FARMOUT this is what's used in English for the Spanish word MAQUILA used in metal-mechanical industry. I hope I'm still helpful.
     
  14. monalisa07 Junior Member

    mexico
    spanish
    Here is another reference I hope you find helpful,
    City of San Diego Maquiladoras/Twin Plants[SIZE=-1]Maquiladoras (also known as "twin plants") are manufacturing plants in Mexico with the parent company's administration facility in the United States. ...
    [/SIZE]
     
  15. Juan Carlos Garling

    Juan Carlos Garling Senior Member

    Chile/Argentina
    Spanish Chile/Argentina
    Maquila is a system whereby a company produces goods for and with components supplied by another party. It not necessarily related to export, as in the case you refer to in Mexico, where American companies export the components to Mexico (on a temporary basis, probably without taxation) and import the finished product thus saving on labor. Mexico would be better off if all or most of the components were produced in the country.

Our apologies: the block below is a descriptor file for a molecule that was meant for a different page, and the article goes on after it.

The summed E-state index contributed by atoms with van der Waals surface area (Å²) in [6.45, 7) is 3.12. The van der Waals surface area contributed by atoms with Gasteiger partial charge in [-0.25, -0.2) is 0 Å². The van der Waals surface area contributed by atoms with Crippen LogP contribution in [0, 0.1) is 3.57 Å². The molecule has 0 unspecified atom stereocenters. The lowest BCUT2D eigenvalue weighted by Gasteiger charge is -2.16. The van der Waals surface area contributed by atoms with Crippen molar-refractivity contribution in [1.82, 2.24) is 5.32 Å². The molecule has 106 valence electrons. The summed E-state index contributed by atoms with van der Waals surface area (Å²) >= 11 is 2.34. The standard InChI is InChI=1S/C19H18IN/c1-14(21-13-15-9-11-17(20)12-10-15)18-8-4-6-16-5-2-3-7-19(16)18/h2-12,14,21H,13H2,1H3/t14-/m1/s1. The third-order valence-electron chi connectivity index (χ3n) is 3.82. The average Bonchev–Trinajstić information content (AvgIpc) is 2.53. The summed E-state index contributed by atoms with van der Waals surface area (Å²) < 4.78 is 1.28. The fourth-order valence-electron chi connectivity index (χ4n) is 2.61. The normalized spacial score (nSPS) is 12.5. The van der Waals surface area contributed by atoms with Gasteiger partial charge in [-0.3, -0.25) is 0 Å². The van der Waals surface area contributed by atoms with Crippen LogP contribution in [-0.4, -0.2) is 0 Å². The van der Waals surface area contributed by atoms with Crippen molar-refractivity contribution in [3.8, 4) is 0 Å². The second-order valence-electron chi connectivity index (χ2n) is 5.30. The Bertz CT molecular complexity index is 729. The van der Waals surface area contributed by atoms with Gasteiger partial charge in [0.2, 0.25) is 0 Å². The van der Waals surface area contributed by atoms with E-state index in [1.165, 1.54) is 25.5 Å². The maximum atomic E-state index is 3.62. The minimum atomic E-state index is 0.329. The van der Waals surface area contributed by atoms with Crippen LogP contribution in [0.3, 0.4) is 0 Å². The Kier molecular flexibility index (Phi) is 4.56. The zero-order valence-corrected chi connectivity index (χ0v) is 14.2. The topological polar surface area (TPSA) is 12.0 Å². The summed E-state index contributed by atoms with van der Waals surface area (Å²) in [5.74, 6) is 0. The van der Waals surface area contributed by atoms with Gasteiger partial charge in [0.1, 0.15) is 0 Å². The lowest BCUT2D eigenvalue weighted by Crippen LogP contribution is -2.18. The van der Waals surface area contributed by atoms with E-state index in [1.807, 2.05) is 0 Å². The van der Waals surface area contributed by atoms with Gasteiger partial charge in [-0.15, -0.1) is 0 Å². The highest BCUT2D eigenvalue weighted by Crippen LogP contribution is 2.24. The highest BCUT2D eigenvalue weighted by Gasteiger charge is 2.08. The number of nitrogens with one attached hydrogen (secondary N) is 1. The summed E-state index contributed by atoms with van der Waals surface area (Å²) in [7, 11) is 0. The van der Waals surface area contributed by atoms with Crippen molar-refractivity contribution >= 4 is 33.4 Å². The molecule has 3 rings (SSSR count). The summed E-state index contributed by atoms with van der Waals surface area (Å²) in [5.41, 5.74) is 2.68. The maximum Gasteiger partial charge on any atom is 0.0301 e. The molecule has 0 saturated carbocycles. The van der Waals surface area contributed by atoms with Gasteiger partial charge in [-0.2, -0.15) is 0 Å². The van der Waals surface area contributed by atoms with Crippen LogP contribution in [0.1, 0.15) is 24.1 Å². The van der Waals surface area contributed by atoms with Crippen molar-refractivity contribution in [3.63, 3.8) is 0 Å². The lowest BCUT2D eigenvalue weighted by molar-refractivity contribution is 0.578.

Big manufacturing companies that occasionally fail to have enough production capacity and cannot cope with orders, may entrust maquiladores with assembling for them.

    This is known as outsourcing, having others to produce/assemble for you.
     
  16. Mariaguadalupe

    Mariaguadalupe Senior Member

    Mexico
    Mexico, Spanish-English
    Juan Carlos,

    You are right. In the truest sense of the word, maquila (maquilar) is outsourcing. However, when it refers to the system of maquiladoras as they pertain exclusively to Mexico, then it is a whole different concept. (Temporary import of raw materials to be then exported as finished goods back to its country of origin. Little or tax exempt in Mexico and reduced tariffs in US) It has been explained by the links provided above. (Posts 10 & 14)